It doesn’t take an extensive google search to find out about Ben Affleck’s issues with substance abuse. Titled Finding The Way Back in the UK (just The Way Back elsewhere), Gavin O’Connor’s film is apt not only for a plot about knowing the right way out of a black pit but also for Affleck’s own return to the screen following his public downfall. The results are certainly mixed but there is no denying that this is a shining performance and return for the actor but it is one of the few noteworthy elements of a film that stumbles over every kind of addiction cliché it can find.
Affleck here plays Jack, a prior star basketball player whose star has diminished amongst a trail of bad decisions. When we are introduced to him he is working on a construction site, drinking his nights away and repeating the same empty existance over again. However he is asked to come back and coach at the catholic school were he once was a big deal, forcing him to face his existence, his past, a failed marriage and the loses along the way.
O’Connor clearly has the best intentions here and more than that he has the bones of a story worth telling but instead of being upfront with his audience, Finding The Way Back is structured in a way that the whole opening hour feels like mindless padding, a painful public service announcement about the dangers of drinking through repetitive montage. Filling his story with half truths ensures that any good faith or empathy that seeps out of Affleck’s splendid performance is gone by the midway point when the story shifts towards justifying Jack’s collapse, instead of letting Affleck and Jack own it. In the blink of an eye, everything special and unique about Jack vanishes. He’s just another tragic drunk painted as the victim.
The alcoholism that cripples Jack is handled with the finesse of a bulldozer, with extended sequences of mindless drinking masking noticable gaps in storytelling as the real tale, although admittedly darker, overwhelms what screenwriter Brad Ingelsby wants to say. While the film doesn’t want to villify or justify anything, its story structure, the dour but excellent soundtrack and minimlaist dialogue ensures that any discussion feels muted, a flat depiction of a man who is thinking about more than what he is going to drink next. The one thing it manages to say here is that alcohol isn’t an addiction for Jack, its a temporary cure and for a film about the ravages of addiction, it might just be the most harmful trope in the entire film.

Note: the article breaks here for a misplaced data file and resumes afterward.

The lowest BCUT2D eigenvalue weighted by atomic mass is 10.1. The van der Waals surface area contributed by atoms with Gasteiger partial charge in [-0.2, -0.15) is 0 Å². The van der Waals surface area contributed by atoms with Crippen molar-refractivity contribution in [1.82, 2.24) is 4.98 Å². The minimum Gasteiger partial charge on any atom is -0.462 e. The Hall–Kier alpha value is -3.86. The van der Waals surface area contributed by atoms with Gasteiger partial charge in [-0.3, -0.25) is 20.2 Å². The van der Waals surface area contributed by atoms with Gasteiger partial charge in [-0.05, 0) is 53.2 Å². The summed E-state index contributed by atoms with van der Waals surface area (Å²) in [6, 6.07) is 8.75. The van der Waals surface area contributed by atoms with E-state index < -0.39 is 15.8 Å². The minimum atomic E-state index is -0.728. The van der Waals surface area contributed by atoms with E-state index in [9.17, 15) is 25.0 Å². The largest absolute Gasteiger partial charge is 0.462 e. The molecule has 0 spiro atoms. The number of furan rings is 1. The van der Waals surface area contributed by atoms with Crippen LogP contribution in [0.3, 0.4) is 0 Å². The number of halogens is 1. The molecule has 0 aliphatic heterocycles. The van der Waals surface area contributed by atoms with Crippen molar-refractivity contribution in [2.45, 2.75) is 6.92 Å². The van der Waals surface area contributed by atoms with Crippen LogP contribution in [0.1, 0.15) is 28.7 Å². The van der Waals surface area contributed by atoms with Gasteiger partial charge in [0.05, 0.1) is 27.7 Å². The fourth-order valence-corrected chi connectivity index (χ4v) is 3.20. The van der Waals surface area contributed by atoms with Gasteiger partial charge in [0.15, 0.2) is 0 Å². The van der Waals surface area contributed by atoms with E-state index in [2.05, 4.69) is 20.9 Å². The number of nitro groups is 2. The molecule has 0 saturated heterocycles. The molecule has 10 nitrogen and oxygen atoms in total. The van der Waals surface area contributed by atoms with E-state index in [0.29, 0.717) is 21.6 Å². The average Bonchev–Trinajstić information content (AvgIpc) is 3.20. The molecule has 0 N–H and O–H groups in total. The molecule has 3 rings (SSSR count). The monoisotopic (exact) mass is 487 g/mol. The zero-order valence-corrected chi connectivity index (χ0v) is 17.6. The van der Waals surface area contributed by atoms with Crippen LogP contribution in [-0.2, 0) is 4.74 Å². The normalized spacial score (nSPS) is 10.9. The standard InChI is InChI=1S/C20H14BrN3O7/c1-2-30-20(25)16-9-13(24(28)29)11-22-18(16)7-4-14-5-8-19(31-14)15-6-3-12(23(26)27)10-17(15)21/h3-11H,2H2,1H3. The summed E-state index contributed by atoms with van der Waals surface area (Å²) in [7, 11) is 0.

Sold as a story about someone finding themselves again through their interaction with this fresh faced but troubled group of kids, Finding The Way Back doesn’t ever feel the need to add voices to the young men that Jack is guiding. It barely gives voice to Jack, anyone else would perhaps be too much to hope for. For a film about re-entering the world, embracing a new beginning through a second chance and interacting with others once again, O’Connor’s film isn’t really interested in that world. While it turns the film into a character study, a one man play translated onto the screen, a tale of isolation and lonliness and grief and the only reason it limps on to its inevitable conclusion is that Affleck is just compelling enough to pull you through some glaring writing and manipulative direction.
The feeling that there is always a story behind every addict, a fork in the road that changed everything simplifies the issues that O’Connor wants to discuss and effectively strips Jack of his individuality. Despite its drawbacks, Affleck and the previously mentioned, score, one that seems to comprehend Jack more than Ingelsby’s script does, lifts up a film that should have fallen long ago. Both make something sombre out of the slim pickings provided but never really making the experience worth it by the end.
Although this is the quintessential redemption story, the kind of tale people are looking for to raise their spirits, Finding The Way Back drags you into the cold, icy waters of Jack’s depression and leaves you there, never bringing you up for air or even alluding to the kind of hope this story teases but never shows. O’Connor’s film is drunk on its own misery and by the end thats all you feel, miserable.